One more word about CPU performance: the load may be divided between several cores in a number of these benchmarks, but the only relevant thing to notice is the level of utilization. Just because the load is distributed between all four cores does not mean that the game fully supports multi-core CPUs. Ideally, all cores would then be utilized at close to 100 percent. Load distribution and management eats some CPU power. You'll be able to see quite clearly when all four cores are really fully utilized in a game like Grand Theft Auto 4.

In the second chart below, you see the frame rates of our different CPU and GPU combinations. Just Cause 2 suffers from rather low frame rates in general, and by looking at the utilization numbers, it's hard to grasp exactly what might be causing the bottlenecks. The graphics card seems to be the most definitive limiting factor, reaching at least 92% utilization in all different CPU/GPU combinations.

According to the test results, a dual-core CPU should deliver better frame rates, as the single-core CPU is fully utilized in this game. But despite the dual-core CPU having a much higher utilization (more processor work getting done should lead to higher frame rates) there is no visible effect on performance numbers.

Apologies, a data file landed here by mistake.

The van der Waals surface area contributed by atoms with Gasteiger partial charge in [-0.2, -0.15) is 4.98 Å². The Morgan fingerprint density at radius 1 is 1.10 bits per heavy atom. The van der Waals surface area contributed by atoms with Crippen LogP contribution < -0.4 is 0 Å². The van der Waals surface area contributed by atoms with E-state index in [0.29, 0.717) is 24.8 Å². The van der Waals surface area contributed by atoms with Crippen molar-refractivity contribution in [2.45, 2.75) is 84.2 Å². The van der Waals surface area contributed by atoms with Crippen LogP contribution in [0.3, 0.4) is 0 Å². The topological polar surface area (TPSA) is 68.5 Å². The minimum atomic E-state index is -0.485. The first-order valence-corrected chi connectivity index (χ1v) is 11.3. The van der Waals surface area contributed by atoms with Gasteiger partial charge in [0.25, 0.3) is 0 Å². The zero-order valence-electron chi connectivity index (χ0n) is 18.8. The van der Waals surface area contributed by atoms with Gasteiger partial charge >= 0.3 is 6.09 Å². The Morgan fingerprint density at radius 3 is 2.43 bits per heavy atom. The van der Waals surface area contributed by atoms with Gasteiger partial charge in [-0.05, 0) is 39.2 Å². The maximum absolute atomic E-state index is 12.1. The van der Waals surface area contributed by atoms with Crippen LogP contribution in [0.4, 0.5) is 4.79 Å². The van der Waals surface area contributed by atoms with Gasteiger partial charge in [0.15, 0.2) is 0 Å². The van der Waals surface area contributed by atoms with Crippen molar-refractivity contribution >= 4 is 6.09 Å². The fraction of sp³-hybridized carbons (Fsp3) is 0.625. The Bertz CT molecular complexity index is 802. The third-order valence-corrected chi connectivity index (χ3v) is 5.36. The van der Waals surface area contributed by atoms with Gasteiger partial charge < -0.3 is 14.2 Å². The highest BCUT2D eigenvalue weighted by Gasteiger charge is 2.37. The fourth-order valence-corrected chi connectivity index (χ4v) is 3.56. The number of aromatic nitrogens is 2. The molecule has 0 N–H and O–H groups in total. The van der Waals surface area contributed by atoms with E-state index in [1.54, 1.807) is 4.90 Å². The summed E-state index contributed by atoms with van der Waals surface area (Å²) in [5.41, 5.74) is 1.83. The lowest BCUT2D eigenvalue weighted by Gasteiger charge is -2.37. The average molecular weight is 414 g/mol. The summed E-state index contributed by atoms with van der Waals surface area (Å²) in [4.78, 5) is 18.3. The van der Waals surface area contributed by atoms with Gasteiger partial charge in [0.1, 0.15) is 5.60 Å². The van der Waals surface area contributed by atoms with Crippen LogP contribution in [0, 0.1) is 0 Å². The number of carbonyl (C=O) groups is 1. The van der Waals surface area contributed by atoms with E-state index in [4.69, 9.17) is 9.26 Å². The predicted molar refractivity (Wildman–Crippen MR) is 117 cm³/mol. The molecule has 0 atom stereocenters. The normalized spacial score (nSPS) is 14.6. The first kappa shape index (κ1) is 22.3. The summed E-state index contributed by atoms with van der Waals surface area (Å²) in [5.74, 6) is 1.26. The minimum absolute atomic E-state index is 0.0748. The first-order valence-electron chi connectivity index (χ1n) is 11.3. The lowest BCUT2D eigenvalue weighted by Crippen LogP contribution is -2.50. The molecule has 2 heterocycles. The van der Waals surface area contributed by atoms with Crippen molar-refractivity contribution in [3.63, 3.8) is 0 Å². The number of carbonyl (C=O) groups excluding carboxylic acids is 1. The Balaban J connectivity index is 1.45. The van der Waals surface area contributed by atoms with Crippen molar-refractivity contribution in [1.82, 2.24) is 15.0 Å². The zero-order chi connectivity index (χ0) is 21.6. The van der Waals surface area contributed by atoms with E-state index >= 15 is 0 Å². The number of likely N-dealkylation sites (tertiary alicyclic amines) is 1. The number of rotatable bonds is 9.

Despite running with 8xAA, just 573 MB of graphics memory is used. This doesn't seem to be a CPU-limited game, so we would recommend going with a dual-core CPU, then upgrading the graphics card for better frame rates.

Using a single-core CPU limits graphics card performance in this game, while a dual-core CPU is perfectly fine. Overclocking does not result in any frame rate increase, but CPU utilization goes down.

With anti-aliasing activated (the game only supports 4xAA), 585 MB of graphics memory gets used. You need at least two CPU cores to get the most out of a GeForce GTX 460 in this game.

In Mass Effect 2, you immediately notice the improvements made to the Unreal engine. While Alpha Protocol and BioShock 2 are content with a dual-core CPU, Mass Effect 2 needs at least four cores. Looking at the frame rate increase and hardware utilization tells us that this game would happily make use of an even faster CPU. Overclocking the processor yields somewhat diminished returns, though, with utilization dropping slightly. The game actually seems to treat our 3 GHz quad-core configuration as something of a sweet spot.

With this game, you should grab a quad-core chip and then start looking at graphics card upgrades. But don't lose any sleep over this issue. All hardware combinations tested produce smooth frame rates. We couldn't set the anti-aliasing to 8xAA via the in-game settings, so with AA deactivated, the game uses just 454 MB of graphics memory.

This game will not even start with the CPU set to employ a single core. Looking at CPU utilization, though, we see that two cores are sufficient and there's no advantage to using four cores at all. Overclocking yields some benefit, with utilization dropping and frame rates increasing ever so slightly.